Artificial skin made for robots: 20 million androids can displace humans by 2030

Artificial robot skin made using hexagon shaped silicon cells that can sense contact, acceleration, proximity and temperature

Robots are growing by levels. Scientists have developed skin for robots so that they sense touches and further feel sensations such as pain. The coronavirus pandemic has also turned to robots for aiding in hospitals.

There is already a rise in automation technology using Artificial Intelligence (AI), while the researchers are working on removing the limitations faced by the existing robots. This may be one step further in sensing tactility. Researches in Munich, Japan and Boston's MIT are already on, to further this effort, reported CNBC.

Artificial robot skin
Artificial robot skin Technical University of Munich

There are almost three million industrial robots globally and also an estimate from last year by Oxford Economics says that robots are set to displace 20 million human workers globally, with 14 million in China alone. Further saying that global stock of robots would multiply faster in the next 20 years. A robot that can sense touches can even perceive textures of surfaces that can also calculate the amount of force of the contact. This, in addition to detecting temperature.

Hexagon Shaped silicone cell

Artificial robot skin
Hexagon-shaped silicone cells for artificial robot skin Technical University of Munich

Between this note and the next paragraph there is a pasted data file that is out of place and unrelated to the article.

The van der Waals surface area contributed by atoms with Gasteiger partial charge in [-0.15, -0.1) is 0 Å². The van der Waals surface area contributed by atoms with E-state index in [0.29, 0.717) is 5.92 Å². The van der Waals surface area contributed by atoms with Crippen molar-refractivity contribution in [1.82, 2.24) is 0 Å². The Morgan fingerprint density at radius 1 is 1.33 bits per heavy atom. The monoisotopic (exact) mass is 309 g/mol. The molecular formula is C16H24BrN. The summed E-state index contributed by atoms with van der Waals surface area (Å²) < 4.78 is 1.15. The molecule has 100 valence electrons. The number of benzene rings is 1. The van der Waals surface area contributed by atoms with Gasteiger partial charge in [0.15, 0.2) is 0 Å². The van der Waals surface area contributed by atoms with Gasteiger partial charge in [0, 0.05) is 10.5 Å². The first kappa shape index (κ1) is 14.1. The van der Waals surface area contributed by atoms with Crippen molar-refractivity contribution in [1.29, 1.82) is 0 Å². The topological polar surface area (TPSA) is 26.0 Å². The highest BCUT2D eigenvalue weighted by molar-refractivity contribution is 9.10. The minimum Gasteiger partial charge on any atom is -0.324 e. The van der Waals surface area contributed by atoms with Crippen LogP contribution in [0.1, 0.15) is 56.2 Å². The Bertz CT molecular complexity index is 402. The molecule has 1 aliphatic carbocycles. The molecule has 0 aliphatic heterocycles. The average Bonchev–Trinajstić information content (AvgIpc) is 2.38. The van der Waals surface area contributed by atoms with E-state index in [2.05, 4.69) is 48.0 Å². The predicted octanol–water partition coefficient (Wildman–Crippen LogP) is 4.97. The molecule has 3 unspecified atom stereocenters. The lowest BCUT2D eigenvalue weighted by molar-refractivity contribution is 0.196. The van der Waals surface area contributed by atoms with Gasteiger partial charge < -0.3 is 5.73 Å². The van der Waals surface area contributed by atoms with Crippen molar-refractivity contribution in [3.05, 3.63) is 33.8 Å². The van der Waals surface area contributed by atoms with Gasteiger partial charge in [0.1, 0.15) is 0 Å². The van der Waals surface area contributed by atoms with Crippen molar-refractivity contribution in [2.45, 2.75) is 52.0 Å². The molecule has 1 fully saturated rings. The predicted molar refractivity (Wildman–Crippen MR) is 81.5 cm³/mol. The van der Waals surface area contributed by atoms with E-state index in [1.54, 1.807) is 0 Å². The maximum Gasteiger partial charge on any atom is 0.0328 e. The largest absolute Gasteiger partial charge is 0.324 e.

The artificial skin was made in the Technical University of Munich using hexagon-shaped silicone cells with a diameter of one inch which can detect contact, acceleration, proximity and temperature. Elisabeth Smela, a mechanical engineering professor at the University of Maryland cites an example, "It could be useful to back up and feel somebody touching."

Many humane things such as morality can't be conceived as of now. But certain compassion and humour are possible. Experts say that with this feat robots would be able to anticipate and actively avoid accidents, especially when around humans or animals. This would prove helpful in perceiving nonverbal communication when combined with other such senses like sight and hearing.

However, challengers like in every new invention are seen here. There are a lot of problems like cost and mechanics when it comes to having the skin on the whole of the robot such as "lot of pieces that need to be wired and a lot of data coming from that," Smela said.

They might concentrate on few areas on the basis of tasks, says Brian Gerkey, CEO of Open Robotics. He attributes human/animal skin to be of "gold standard" for the effort. However, we are "nowhere close" in matching such technology. Researchers have called for using real tissues to be used to build robots. An MIT roboticist Rodney Brooks had predicted years ago that instead of robots replacing humans, humans would become them such as the terminator type, with already a paper published on the issue.

However, Prof Jong-Oh Park, vice-chair of the research committee of International Federation of Robotics, says that flesh is complicated because of re-engineering and is far from us right now.

Working-age population

Japan turned to robots for healthcare as the average working-age population is rising. Taking the US for instance, estimates say that the population of more than 65 would double by 2060. Such cases might need robotic help. Gerkey, however, does not seem to believe that building humanoid robots mimicking humans would come to life.

This article was first published on May 3, 2020
Related topics : Artificial intelligence Coronavirus